11. The words 'Knowledge of the Inspector' in Section 79(ii) have been used in a general form so as to include personal knowledge of the Inspector as well as knowledge acquired by him on receipt of information. No such words as 'personal knowledge of the inspector' or 'the inspector acquiring knowledge on inquiry' are to be found in section. Therefore, in our opinion, the knowledge; of the Inspector in the two instant cases would be inferred from the date of receipt of the application conveying the information which he had no apparent reason to doubt.
12. In a case reported in 1961 All LJ 624 : 1962 (1) Cri LJ 2511 R. S. Sharma v. State, the import of the word 'knowledge' as used in Section 106 of the Factories Act 1948 came up for consideration before a Division Bench.
13. Section 106 of the Factories Act which was being considered in the above case is to the effect:
No court shall take cognizance of any offence punishable under this Act unless complaint thereof is made within three months of the date on which the alleged commission of the offence came to the knowledge of an Inspector.Provided that where the offence consists of disobeying a written order made by an Inspector, complaint thereof may be made within six months of the date on which the offence is alleged to have been committed.
14. While considering the import of the word 'knowledge' as used in Section 106 quoted above, the Division Bench in that case (supra) has observed as under:
(i) The key word in the section is 'knowledge', it has been contended on behalf of the State that there is a difference between 'knowledge' and 'information' and knowledge can be imputed to a person only at the stage when he believes the information to be true and that stage can only be reached after an enquiry has been made and satisfaction reached by the Inspector that the information is correct. It has been submitted that whether or not an Inspector had knowledge can be proved by him alone. In shorter Oxford English Dictionary among other the following meanings have been given to the word 'knowledge'.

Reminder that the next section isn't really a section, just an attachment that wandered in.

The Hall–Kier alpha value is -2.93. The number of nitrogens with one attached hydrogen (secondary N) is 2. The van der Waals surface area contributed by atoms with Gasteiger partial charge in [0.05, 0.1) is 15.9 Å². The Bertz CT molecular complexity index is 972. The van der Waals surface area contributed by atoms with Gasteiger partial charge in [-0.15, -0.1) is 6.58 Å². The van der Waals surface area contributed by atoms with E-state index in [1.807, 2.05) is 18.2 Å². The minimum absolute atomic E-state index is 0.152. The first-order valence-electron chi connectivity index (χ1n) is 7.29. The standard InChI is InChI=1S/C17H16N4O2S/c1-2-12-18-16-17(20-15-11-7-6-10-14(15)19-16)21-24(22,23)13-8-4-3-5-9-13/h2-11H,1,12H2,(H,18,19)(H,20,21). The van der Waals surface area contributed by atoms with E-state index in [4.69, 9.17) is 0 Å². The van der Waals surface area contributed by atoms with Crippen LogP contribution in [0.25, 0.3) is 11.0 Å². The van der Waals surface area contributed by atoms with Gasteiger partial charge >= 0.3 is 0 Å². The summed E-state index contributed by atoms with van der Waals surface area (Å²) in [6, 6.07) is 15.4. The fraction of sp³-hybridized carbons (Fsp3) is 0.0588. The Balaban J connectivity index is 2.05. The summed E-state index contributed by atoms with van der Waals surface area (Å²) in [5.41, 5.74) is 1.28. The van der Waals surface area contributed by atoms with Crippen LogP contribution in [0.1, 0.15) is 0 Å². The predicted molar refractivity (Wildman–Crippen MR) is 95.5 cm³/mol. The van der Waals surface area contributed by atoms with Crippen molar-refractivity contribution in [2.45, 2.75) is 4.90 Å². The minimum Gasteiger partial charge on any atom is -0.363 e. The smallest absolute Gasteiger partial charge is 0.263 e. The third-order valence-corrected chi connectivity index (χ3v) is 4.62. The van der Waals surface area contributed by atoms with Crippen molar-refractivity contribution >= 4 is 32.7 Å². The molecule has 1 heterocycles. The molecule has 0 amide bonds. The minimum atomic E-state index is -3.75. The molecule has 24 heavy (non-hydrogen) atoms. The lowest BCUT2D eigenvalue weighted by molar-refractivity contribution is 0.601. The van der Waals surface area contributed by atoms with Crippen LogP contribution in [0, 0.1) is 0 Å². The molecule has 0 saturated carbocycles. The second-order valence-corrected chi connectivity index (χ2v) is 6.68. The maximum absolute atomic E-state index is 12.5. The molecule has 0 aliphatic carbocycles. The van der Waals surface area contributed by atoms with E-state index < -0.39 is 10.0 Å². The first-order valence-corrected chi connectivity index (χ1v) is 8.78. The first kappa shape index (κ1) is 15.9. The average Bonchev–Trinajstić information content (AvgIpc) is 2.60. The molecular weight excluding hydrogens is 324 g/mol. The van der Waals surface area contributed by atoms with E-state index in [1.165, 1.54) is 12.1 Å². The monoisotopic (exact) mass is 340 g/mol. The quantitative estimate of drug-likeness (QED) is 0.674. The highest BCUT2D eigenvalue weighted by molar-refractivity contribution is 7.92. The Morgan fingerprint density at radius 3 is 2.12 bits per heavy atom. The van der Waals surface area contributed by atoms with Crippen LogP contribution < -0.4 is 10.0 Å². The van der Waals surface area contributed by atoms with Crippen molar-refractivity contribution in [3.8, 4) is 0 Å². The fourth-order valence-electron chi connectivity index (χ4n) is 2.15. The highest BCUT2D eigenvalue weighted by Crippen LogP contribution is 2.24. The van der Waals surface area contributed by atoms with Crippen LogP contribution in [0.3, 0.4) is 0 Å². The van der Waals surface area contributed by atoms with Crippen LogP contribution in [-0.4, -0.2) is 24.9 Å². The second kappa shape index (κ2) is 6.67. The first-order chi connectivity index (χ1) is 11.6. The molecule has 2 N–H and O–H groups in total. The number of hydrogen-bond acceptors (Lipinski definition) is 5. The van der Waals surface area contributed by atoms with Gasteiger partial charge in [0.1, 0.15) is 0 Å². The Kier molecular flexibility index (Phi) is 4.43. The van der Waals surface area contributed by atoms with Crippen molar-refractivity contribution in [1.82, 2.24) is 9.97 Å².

Acquaintance with a fact : state of of being aware of informed; consciousness, (of anything). Acquaintance with facts, range of information. Intellectual acquaintance with or perception of fact or truth; the fact, state or condition of understanding. Formerly, also intelligence intellect. A mental apprehension; a cognition. Theoretical or Practical understanding of an art. science, language, etc The fact or condition of being instructed, information acquired by study; learned Information, intelligence : intimation.' 'It would be seen from the above that the word 'knowledge' is sometimes used also in the sense of information.
It may be noticed that the words used in Section 106 of the Act are 'came to the knowledge of an Inspector' and not 'when the Inspector was satisfied about the correctness of the information.
In our judgment the word 'satisfaction' has not been purposely used in Section 106 of the Act.
In our opinion the word 'knowledge' has been used in the sense that if the Inspector himself sees an offence being committed or if he receives information which he has no reason to disbelieve it would amount to his having knowledge of the offence.